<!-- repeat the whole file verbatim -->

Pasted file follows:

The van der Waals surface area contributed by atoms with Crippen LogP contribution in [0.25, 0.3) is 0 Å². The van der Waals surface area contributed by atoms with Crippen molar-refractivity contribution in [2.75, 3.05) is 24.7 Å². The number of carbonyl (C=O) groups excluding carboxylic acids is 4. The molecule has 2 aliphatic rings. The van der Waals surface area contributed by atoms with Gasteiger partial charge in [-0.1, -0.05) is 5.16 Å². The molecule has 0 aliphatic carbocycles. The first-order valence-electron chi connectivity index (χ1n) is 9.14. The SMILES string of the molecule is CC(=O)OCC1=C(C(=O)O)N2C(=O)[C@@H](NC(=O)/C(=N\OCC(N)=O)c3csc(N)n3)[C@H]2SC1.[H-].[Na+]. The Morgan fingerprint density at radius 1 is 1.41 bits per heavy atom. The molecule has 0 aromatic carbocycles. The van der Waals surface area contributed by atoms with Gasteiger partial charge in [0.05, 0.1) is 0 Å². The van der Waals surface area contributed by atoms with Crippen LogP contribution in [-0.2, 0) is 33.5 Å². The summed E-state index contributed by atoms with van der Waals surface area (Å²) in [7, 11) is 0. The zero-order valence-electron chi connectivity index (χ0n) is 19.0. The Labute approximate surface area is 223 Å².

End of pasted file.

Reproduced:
The van der Waals surface area contributed by atoms with Crippen LogP contribution in [0.25, 0.3) is 0 Å². The van der Waals surface area contributed by atoms with Crippen molar-refractivity contribution in [2.75, 3.05) is 24.7 Å². The number of carbonyl (C=O) groups excluding carboxylic acids is 4. The molecule has 2 aliphatic rings. The van der Waals surface area contributed by atoms with Gasteiger partial charge in [-0.1, -0.05) is 5.16 Å². The molecule has 0 aliphatic carbocycles. The first-order valence-electron chi connectivity index (χ1n) is 9.14. The SMILES string of the molecule is CC(=O)OCC1=C(C(=O)O)N2C(=O)[C@@H](NC(=O)/C(=N\OCC(N)=O)c3csc(N)n3)[C@H]2SC1.[H-].[Na+]. The Morgan fingerprint density at radius 1 is 1.41 bits per heavy atom. The molecule has 0 aromatic carbocycles. The van der Waals surface area contributed by atoms with Gasteiger partial charge in [0.05, 0.1) is 0 Å². The van der Waals surface area contributed by atoms with Crippen LogP contribution in [-0.2, 0) is 33.5 Å². The summed E-state index contributed by atoms with van der Waals surface area (Å²) in [7, 11) is 0. The zero-order valence-electron chi connectivity index (χ0n) is 19.0. The Labute approximate surface area is 223 Å².